Postpartum Rest: Historically, Globally and in America Today

A History of Postpartum Rest in America

The book Lying In: A History of Childbirth in America, written by Richard and Dorothy Wertz, describes how the closing of the American frontier coincided with the end of a “lying in” period for new American mothers. The “lying in” period served as a time of postpartum rest for new moms, an offshoot of “social childbirth, with its volunteer woman-to-woman help.” Lee Mcclenon, a trained doula, notes that “birth used to be much more of a communal experience and women [in their twenties] would have witnessed many births and the childcare experience.” In an article written for, author Hillary Brenhouse qualifies that as private births became the new norm, “the “lie-in” wasn’t adapted or modified. And it certainly wasn’t replaced with anything.”

The end of a culturally accepted postpartum rest period was essentially became a refusal to acknowledge “that the woman needs relief more at this time than at any other—especially if she has a career to return to—and that it takes weeks, sometimes months, to properly heal from childbirth.” The absence of a postpartum period of rest has had far-reaching negative affects on American mothers today. Failing to provide American women with an adequate period of postpartum rest is failing to acknowledge “that overexertion after labor could lead to depression, infection, increased uterine bleeding, or prolapse.” In her article, Brenhouse also draws attention to the commonplace attitude of American mothers immediately following childbirth today, that “if they’re not up and functioning, they feel like there’s something wrong with them.”

Global Postpartum Traditions

Many countries and cultures still implement a period of postpartum rest for new mothers today. From the Latin American “cuarentena” to the Chinese tradition of “doing the month,” many cultures take advantage of a period of around 40 days where women rest, heal and abstain from activities that may prevent them from healing completely. According to an article written for, the Latin American “cuarentena” even has biblical roots (a passage in Leviticus requires a woman to have a 40-day purification period following childbirth), though today the practice “has been widely seen as a sign of motherhood's high status in Latin American countries.” The Chinese tradition of “doing a month” also has spiritual roots, as childbirth is traditionally seen as disruptive to the yin-yang balance in the body, which can be restored by eating specific foods in this postpartum period. Many cultures’ postpartum practices also focus on keeping mothers warm through food and drink, and also emotionally warm (by avoiding anger, for example), as described in an interview with Claudia Kolker, author of The Immigrant Advantage.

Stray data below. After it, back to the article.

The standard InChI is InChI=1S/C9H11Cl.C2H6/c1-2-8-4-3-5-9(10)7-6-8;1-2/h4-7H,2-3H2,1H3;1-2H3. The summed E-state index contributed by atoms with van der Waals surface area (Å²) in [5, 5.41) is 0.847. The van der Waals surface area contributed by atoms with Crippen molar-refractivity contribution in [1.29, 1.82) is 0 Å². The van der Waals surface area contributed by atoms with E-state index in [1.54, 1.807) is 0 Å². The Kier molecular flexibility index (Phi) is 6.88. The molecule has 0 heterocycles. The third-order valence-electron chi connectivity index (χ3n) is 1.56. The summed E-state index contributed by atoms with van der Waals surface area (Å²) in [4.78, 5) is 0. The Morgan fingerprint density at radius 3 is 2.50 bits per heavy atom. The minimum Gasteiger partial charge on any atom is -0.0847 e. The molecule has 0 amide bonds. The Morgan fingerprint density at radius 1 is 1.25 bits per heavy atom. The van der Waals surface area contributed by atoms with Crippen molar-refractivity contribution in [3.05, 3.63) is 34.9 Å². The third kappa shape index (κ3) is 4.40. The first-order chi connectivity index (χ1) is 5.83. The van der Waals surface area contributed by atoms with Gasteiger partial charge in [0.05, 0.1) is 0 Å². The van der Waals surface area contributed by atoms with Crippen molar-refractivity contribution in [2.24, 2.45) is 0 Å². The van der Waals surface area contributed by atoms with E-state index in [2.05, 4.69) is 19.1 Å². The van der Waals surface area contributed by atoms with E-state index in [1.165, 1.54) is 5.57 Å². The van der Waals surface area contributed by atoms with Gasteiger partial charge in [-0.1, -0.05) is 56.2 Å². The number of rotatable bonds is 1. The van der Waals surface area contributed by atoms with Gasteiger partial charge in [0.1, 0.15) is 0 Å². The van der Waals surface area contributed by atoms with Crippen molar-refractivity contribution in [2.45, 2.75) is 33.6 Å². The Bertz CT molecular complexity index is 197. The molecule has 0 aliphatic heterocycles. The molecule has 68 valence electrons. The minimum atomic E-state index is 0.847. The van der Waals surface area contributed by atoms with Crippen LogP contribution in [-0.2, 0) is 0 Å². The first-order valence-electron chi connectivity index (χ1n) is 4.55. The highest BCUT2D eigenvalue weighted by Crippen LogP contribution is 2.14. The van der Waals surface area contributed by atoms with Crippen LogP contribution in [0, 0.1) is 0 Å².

According to Brenhouse, other western nations require longer hospital stays, like in France, or regular postpartum visits from nurses, like in the Netherlands. While some of the rituals of different cultures’ postpartum periods are based more in tradition than in health benefits, Brenhouse notes in her article that the mere existence of a “culturally accepted postpartum period sends a powerful message that’s not being sent in this country.” Similarly, in the article written for by Rebecca Tuhus-Dubrow, “Americans who hear about the customs seem to be most envious of the support women receive.”


Postpartum Rest in America Today

While America no longer maintains a tradition of women taking a period of official postpartum rest, there are resources available to American women that can help make up for their deficit of postpartum support. Care providers including baby nurses, postpartum doulas, lactation consultants and sleep consultants can help educate new mothers and ease the everyday tasks of new motherhood that may be overwhelming, taking on roles similar to those of extended family in other cultures. And while many of these services still focus heavily on the well-being of the baby, certified postpartum doula, Lee Mcclenon, defines a postpartum doula as “primarily focused on the woman who just gave birth and looking out for her experience.” Mcclenon also notes, “We’re of a generation where a lot of women move away from their family and career-oriented women are jet-setting all over the county. Relying on a postpartum doula for some of the support that family may usually provide can be really beneficial.”

Mama Said believes in the importance of supporting mothers, especially in the postpartum period. Visit the Partner Providers page on our website to get connected with service providers for new and expecting mothers, including doulas, nurses, sleep and lactation consultants.